House lawmakers on Thursday approved a short-term funding bill that would expedite the process of confirming retired Marine Gen. James Mattis as secretary of defense.
The House passed the continuing spending resolution in a 326-96 vote on Thursday, moving the must-pass spending bill to the Senate just shy of the Friday midnight deadline to fund the government.
The legislation includes language that would set up expedited consideration of a waiver needed for Mattis to serve as defense secretary in President-elect Donald Trump's administration. The draft of the continuing resolution, released by House Republicans on Tuesday evening, came amid warnings from Democrats not to include waiver language in the spending bill.
Mattis, a retired four-star Marine general who is widely respected among lawmakers and military officials, needs the congressional waiver to serve in Trump's cabinet because he has not been separated from the military for seven years.
The continuing resolution approved by the House would fund the government through April 28 and give the Senate Armed Services committee five days to take up the waiver after it is introduced, after which it would go to the Senate floor. The language included in the continuing resolution also would cap Senate floor debate on the waiver at 10 hours.
The waiver would still need to pass the Senate by a 60-vote threshold in order for Mattis to advance to hearings before the Senate Armed Services Committee.
House Minority Leader Nancy Pelosi (D., Calif.) warned Republicans against putting the waiver itself into the continuing resolution. However, she told reporters on Wednesday that she does not expect the language to be an obstacle for most House Democrats.
The continuing resolution could face more hurdles in the Senate, as Democratic Sen. Joe Manchin (D., W.V.) signaled he might hold up the bill over health benefits and pension plans for retired coal miners. Some Democratic senators have also criticized the way Republicans are using the spending bill to fast-track Mattis' confirmation process, according to the Washington Examiner.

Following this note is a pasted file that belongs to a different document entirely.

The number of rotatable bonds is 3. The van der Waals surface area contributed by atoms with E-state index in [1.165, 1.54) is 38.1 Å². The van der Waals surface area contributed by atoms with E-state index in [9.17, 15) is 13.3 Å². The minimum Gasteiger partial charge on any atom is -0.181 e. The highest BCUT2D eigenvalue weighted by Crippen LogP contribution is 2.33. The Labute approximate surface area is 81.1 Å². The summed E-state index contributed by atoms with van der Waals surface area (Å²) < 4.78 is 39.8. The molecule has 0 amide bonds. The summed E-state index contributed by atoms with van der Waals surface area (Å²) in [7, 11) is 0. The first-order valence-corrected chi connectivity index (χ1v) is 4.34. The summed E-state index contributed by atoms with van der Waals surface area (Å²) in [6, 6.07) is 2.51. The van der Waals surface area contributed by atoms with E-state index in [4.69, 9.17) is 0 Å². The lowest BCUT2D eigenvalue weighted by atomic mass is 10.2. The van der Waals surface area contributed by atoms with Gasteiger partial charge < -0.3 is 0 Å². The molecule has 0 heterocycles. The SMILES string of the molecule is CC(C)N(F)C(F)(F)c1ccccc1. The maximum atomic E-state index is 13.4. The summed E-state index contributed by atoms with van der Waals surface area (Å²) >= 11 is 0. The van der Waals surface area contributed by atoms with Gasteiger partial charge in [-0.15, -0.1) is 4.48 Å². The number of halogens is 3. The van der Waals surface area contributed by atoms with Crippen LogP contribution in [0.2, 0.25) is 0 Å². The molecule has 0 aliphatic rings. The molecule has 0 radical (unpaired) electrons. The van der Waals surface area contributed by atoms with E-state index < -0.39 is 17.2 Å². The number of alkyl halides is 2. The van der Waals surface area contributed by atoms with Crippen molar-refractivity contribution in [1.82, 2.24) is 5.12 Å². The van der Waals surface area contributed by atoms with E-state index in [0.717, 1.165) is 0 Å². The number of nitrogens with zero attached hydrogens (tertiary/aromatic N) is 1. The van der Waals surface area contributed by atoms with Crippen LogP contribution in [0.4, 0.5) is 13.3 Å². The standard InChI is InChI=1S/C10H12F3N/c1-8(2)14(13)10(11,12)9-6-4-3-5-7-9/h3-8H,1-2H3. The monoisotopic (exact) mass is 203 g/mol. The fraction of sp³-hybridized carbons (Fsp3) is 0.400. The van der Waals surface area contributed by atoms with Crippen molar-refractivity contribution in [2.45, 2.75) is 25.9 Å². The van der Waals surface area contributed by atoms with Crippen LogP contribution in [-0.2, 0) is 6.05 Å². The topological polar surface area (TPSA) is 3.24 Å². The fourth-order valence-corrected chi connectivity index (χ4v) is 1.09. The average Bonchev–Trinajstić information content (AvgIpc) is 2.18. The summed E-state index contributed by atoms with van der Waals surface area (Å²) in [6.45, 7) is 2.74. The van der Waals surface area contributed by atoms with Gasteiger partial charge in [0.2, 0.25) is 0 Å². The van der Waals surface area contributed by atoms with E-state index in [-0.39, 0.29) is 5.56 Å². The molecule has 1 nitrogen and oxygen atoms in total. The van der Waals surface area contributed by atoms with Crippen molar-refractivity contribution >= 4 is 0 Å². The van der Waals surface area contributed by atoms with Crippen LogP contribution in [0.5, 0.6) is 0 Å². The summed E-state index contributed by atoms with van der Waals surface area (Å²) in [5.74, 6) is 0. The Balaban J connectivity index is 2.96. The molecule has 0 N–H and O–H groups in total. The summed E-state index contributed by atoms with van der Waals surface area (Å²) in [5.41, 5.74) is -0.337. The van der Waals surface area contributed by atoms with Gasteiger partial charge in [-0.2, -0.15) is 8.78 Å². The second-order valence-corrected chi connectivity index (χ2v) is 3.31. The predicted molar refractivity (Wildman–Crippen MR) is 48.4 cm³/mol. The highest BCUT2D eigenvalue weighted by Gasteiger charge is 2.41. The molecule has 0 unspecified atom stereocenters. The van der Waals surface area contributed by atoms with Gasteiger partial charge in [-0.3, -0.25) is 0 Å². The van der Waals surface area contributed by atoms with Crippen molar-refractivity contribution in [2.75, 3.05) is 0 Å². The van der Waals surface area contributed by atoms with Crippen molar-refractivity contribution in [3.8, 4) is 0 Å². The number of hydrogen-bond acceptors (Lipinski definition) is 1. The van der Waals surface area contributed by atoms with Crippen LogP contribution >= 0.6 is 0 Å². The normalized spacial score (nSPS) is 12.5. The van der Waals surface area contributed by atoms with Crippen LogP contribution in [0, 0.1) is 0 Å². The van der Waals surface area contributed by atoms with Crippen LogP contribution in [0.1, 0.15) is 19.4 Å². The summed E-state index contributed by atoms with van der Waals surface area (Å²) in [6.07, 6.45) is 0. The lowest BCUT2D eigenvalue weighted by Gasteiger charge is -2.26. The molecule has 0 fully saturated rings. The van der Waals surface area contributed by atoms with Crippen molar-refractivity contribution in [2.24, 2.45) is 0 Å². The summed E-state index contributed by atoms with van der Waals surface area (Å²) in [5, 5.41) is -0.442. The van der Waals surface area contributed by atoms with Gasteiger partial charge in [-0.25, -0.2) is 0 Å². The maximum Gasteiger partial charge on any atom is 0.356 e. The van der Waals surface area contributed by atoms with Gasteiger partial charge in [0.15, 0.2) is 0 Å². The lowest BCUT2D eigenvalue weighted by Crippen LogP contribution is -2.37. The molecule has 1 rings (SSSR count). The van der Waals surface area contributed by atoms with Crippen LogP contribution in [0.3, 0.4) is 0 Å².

If the Senate does not pass the continuing resolution by midnight Friday, the federal government will shut down.
The bill keeps funding for most programs at fiscal 2016 levels, but it does boost spending for some high-priority Defense Department programs, including funds for the Ohio-Class Replacement Submarine, authority for multi-procurements of the AH-64E Apache and UH-60M Black Hawk helicopters, and authority to use funding for Air Force KC-46A Pegasus refueling tankers.
It also provides additional funding for overseas contingency operations, including $5.8 million for the Defense Department and $4.3 million for the State Department and USAID.
Trump formally introduced Mattis as his choice to lead the Pentagon on Tuesday night at a rally in Fayetteville, North Carolina. The president-elect cheered the retired Marine as "one of the most effective generals that we have had in many, many decades."
While Mattis has been praised by both Democrats and Republicans as well as current leaders at the Pentagon, a few Democrats have vowed to oppose the waiver.
Soon after reports emerged last week that Trump had chosen Mattis for defense secretary, Sen. Kirsten Gillibrand (D., N.Y.) said she would oppose the waiver, citing the need for civilian control of the military. Rep. Ruben Gallego (D., Ariz.), a Marine Corps veteran, followed on Monday.
Meanwhile, former Defense Secretary Leon Panetta told the Washington Post on Saturday that Democrats should approve a waiver to allow Mattis to become defense secretary under the Trump administration. Current Defense Secretary Ash Carter has also voiced support for Trump's choice, congratulating Mattis and describing him as a friend he holds in "the highest regard."